Accelerating Achievement of the MDGs through Rights

A robust array of rights – political, civil, economic, and social – are the foundation from which to achieve the Millennium Development Goals (MDGs). This basic, yet fundamental concept was largely ignored when the MDGs were first crafted in 2000. Twelve years later, as we approach the 2015 end date for the MDGs with disappointing progress, the Hakí Network, UN, and various global actors are re-examining the MDGs. The role of rights, rule of law and equitable development feature prominently in discussions toward a new set of MDGs.

This past month, Hakí Network founder and CEO Tiernan Mennen contributed to these discussions through two chapters in the UNDP Asia Region publication – Accelerating Achievement of MDGs by Ways and Means of Economic and Social Rights. The publication was launched at a conference in Vietnam on August 27-29.

The Hakí Network strives to ensure equitable development for all by monitoring and integrating human rights-based approaches grounded in national legal frameworks into wider development efforts – contributing, in our own modest way, to the achievement of the MDGs.

Accelerating Achievement of the Millennium Development Goals through Social and Economic Rights

Excerpts from the publication:
From a human rights perspective, the MDG agenda has often been criticized for overemphasizing aggregate country-level analysis that mask sub national and social disparities, and often disregard serious human rights concerns. The efforts to find inclusive and sustainable access to the benefits of human development for all must continue to be based on a comprehensive and pro-active understanding of human rights concern.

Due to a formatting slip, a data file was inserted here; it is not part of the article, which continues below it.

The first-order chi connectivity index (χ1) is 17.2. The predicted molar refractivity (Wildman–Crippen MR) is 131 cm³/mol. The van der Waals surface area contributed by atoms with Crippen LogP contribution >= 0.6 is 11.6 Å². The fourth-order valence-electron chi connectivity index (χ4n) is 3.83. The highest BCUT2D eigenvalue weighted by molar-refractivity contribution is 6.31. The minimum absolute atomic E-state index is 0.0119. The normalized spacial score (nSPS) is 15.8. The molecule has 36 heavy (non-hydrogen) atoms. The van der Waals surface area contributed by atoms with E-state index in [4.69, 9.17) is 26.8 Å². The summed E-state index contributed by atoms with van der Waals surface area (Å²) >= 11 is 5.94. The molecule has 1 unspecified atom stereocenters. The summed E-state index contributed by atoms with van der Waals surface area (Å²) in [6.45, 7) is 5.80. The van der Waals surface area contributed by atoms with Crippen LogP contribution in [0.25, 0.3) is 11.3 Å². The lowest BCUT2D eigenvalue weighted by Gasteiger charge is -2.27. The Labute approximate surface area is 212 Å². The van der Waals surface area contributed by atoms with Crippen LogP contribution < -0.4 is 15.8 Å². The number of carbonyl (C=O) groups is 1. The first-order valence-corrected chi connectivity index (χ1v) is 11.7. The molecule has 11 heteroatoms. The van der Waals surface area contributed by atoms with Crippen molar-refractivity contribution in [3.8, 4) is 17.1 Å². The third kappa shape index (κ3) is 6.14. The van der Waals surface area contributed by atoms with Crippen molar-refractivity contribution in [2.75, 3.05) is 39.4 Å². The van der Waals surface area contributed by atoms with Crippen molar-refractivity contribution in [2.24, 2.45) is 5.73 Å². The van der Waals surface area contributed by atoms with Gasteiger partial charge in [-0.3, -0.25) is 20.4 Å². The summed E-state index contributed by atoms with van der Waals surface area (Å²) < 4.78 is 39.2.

This publication aims to offer a number of concrete suggestions to the development practitioner, whether in government, civil society or with an international organization. The task of the contributors was to go beyond the often normative, general and high-minded approach taken by human rights advocates when addressing development practitioners often perceived as abstract lecturing. Instead, the authors wish to suggest innovative and practical ways and means to make a difference in terms of the MDGs and other development goals by promoting changes in the constitutional or legislative framework, legal empowerment, introducing affirmative action, applying a human development approach to social protection, disaggregating data and identifying, for instance, the special needs of indigenous communities, mobilizing public action through focused advocacy or campaigns, or leveraging the powers of the judiciary wherever possible in order to overcome “bottlenecks” that may hold up progress on human development indicators.